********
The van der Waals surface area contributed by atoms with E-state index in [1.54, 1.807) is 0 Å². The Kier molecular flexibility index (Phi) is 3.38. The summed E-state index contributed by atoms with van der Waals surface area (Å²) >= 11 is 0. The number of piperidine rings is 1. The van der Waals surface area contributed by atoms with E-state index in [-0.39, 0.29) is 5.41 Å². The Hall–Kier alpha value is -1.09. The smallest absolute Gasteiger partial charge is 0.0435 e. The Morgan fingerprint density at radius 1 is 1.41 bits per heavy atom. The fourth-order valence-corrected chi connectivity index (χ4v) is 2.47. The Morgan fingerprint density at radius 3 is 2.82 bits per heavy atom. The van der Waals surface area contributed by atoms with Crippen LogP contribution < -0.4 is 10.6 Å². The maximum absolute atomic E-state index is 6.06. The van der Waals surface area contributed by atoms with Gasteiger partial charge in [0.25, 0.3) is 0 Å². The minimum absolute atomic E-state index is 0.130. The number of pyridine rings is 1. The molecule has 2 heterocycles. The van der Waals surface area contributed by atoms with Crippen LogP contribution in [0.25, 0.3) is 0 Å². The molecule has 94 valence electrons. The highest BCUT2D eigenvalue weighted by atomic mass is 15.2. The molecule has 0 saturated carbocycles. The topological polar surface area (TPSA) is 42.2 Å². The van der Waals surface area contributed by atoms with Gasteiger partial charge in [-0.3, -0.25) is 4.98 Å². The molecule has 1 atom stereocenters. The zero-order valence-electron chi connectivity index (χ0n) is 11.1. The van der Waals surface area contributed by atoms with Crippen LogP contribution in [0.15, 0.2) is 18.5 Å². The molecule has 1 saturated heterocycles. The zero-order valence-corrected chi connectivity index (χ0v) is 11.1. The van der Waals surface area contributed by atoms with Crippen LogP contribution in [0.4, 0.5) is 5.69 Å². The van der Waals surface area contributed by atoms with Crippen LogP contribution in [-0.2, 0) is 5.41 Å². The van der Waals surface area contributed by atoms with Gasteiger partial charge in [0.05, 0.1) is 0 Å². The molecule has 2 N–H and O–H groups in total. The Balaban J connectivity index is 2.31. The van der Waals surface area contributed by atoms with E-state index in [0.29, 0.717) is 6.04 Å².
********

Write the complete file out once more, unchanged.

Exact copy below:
The van der Waals surface area contributed by atoms with E-state index in [1.54, 1.807) is 0 Å². The Kier molecular flexibility index (Phi) is 3.38. The summed E-state index contributed by atoms with van der Waals surface area (Å²) >= 11 is 0. The number of piperidine rings is 1. The van der Waals surface area contributed by atoms with E-state index in [-0.39, 0.29) is 5.41 Å². The Hall–Kier alpha value is -1.09. The smallest absolute Gasteiger partial charge is 0.0435 e. The Morgan fingerprint density at radius 1 is 1.41 bits per heavy atom. The fourth-order valence-corrected chi connectivity index (χ4v) is 2.47. The Morgan fingerprint density at radius 3 is 2.82 bits per heavy atom. The van der Waals surface area contributed by atoms with Crippen LogP contribution < -0.4 is 10.6 Å². The maximum absolute atomic E-state index is 6.06. The van der Waals surface area contributed by atoms with Gasteiger partial charge in [0.25, 0.3) is 0 Å². The minimum absolute atomic E-state index is 0.130. The number of pyridine rings is 1. The molecule has 2 heterocycles. The van der Waals surface area contributed by atoms with Crippen LogP contribution in [0.25, 0.3) is 0 Å². The molecule has 94 valence electrons. The highest BCUT2D eigenvalue weighted by atomic mass is 15.2. The molecule has 0 saturated carbocycles. The topological polar surface area (TPSA) is 42.2 Å². The van der Waals surface area contributed by atoms with Gasteiger partial charge in [-0.3, -0.25) is 4.98 Å². The molecule has 1 atom stereocenters. The zero-order valence-electron chi connectivity index (χ0n) is 11.1. The van der Waals surface area contributed by atoms with Crippen LogP contribution in [0.15, 0.2) is 18.5 Å². The molecule has 1 saturated heterocycles. The zero-order valence-corrected chi connectivity index (χ0v) is 11.1. The van der Waals surface area contributed by atoms with Crippen LogP contribution in [0.4, 0.5) is 5.69 Å². The van der Waals surface area contributed by atoms with Crippen LogP contribution in [-0.2, 0) is 5.41 Å². The van der Waals surface area contributed by atoms with Gasteiger partial charge in [0.05, 0.1) is 0 Å². The molecule has 2 N–H and O–H groups in total. The Balaban J connectivity index is 2.31. The van der Waals surface area contributed by atoms with E-state index in [0.29, 0.717) is 6.04 Å².